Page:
On November 17th, or in the runoff a month later, a new president will lead the Republic of Chile. It will most likely be Michelle Bachelet, who served as the President of Chile between 2006 and 2010, and whose government promoted free trade and had a notable Jewish representation. In case of an old-new Bachelet administration, I argue that Jerusalem needs to strengthen cooperation with Santiago with regards to Iran and Hezbollah, garner Chile’s support in the U.N. Security Council, and push for the signing of a free trade agreement between the countries.

The Republic of Chile is a South American country located in the Southern Cone of the Americas. Chile borders Bolivia, Peru and Argentina and it is a politically stable, developed nation of 17.2 million people with a high-income economy. The country leads Latin American nations in income per capita, human development, economic freedom, state of peace, and low perception of corruption. In 2010, Chile, as Israel, joined the Organization for Economic Co-operation and Development (OECD), and in recent years has been the fastest growing economy among its member states. Chile was a founding member of the United Nations and the Community of Latin American and Caribbean States (CELAC), and is a member of the Organization of American States (OAS), to which Israel is a permanent observer.

Chile achieved its full independence from Spain in 1818. During the late 1960s and early 1970s, the country experienced severe political polarization and turmoil which culminated in the 1973 Chilean coup d’état. This violent coup evolved into a 16 year period of military dictatorship under the control of General Augusto Pinochet. During this dark chapter of Chilean history, at least 3,200 people perished (by murder or by disappearing) and more than 38,000 people were imprisoned and/or tortured.

November 17th 2013 will mark the sixth Chilean presidential elections since the return of democracy in 1989. The first four elections (1989, 1993, 1999 and 2005) were won by a coalition of center-left socialists and Christian Democrats. The previous elections in 2009 was won by a right-wing coalition led by Sebastián Piñera, a billionaire businessman, who is constitutionally barred from serving two consecutive terms as the President of Chile. According to a survey of the country’s leading pollster, the Center of Public Studies, the socialist Michelle Bachelet is likely to head back to La Moneda, the presidential palace, only four years after she left it.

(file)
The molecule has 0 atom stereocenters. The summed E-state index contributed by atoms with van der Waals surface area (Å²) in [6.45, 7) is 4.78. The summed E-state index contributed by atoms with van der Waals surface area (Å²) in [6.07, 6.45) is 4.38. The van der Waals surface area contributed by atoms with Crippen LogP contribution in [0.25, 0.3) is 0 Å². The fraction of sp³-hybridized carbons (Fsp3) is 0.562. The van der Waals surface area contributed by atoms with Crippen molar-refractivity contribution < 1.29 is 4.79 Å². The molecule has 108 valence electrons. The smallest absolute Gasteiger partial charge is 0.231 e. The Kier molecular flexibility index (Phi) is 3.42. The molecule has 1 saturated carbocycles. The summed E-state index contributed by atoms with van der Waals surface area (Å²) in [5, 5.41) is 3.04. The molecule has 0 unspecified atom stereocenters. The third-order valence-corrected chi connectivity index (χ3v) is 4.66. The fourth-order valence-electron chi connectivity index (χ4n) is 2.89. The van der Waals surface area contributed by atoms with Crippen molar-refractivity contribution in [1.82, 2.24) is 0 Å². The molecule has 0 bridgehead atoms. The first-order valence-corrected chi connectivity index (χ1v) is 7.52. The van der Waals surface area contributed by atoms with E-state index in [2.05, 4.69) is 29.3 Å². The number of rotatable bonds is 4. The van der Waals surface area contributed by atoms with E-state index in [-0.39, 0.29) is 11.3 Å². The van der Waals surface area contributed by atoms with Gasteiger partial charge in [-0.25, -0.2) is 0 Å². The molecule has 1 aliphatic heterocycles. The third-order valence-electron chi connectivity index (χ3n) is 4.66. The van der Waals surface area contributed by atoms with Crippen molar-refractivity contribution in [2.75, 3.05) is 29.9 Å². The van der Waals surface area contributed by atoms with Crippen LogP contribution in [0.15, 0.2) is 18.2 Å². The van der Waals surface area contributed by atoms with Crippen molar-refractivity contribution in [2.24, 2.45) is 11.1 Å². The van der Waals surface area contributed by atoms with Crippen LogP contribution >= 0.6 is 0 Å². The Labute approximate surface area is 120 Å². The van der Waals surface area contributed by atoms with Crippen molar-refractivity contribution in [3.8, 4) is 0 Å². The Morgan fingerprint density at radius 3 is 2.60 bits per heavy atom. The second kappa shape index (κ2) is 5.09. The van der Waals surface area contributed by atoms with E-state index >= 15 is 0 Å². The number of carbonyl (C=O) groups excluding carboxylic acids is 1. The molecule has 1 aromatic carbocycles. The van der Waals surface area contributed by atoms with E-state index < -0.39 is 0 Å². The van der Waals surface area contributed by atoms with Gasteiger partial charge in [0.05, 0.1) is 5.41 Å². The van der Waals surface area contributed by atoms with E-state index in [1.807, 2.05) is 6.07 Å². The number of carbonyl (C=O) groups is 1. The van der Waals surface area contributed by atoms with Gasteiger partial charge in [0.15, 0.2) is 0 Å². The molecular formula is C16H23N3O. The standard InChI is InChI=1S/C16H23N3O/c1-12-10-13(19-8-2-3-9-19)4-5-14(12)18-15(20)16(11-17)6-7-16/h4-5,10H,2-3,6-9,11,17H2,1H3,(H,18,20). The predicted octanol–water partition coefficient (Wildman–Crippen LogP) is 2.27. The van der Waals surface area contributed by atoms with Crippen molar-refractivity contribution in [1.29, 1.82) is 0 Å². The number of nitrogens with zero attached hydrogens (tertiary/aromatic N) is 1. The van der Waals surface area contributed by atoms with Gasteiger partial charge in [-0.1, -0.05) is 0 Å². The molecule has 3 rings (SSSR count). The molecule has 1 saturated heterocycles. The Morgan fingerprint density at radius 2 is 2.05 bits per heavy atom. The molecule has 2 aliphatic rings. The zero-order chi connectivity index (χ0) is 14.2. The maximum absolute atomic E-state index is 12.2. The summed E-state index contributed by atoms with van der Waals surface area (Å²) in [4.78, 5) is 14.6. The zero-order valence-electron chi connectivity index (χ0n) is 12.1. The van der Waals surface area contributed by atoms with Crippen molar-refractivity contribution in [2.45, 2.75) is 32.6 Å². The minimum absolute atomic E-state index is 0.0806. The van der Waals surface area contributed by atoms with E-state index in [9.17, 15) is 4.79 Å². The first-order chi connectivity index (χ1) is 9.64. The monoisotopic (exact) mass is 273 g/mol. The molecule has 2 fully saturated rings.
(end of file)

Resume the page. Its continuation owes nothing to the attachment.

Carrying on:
Bachelet, the first woman to be elected president in this deeply conservative country, was one of Chile’s most popular leaders. At the end of a four year term, her public approval rating has skyrocketed to 83%. During her tenure, Bachelet’s government made an effort to turn Chile into a regional leader; Santiago signed the 2008 Union of South American Nations (UNASUR) establishment treaty, turned the rivalry with Bolivia into a friendship based on mutual trust, as well as signed ten free trade agreements with countries such as India, Australia, Japan and Vietnam.

From the Jewish State’s point of view, it is worth mentioning that under President Bachelet the Chilean government had an impressive Jewish representation – Eduardo Bitran, Minister of Public Works, who is now a close advisor to Michele Bachelet, Minister of Planning and Cooperation, Clarissa Hardy, Minister of Mining and Energy, Karen Poniachik, and Deputy Foreign Minister, Alberto Van Klavren, who is a strong candidate to be the next Chilean Foreign Minister in a Bachelet administration. Naturally, a strong Jewish influence in a future Chilean government could assist in furthering the relations between Jerusalem and Santiago.

The State of Israel and the Republic of Chile have maintained friendly ties since the latter recognized Israel’s independence in February 1949. The cordial relations blossomed during the rule of General Pinochet. At the time, Jerusalem was a major arms supplier to Chile selling air-to-air missiles, anti-tank weapons and helping Santiago develop its own aircraft industry. Since 1989 the relationship has been characterized by a commercial and cultural cooperation. Recently, ties have intensified and broadened in scope; an official visit of President Piñera in Israel, cooperation and sharing of intelligence regarding the Iranian influence in Latin America, the signing of a Memorandum of Understanding in relation to the establishment of bilateral consultation between the Ministries of Foreign Affairs, and joint initiatives in the fields of agriculture and health.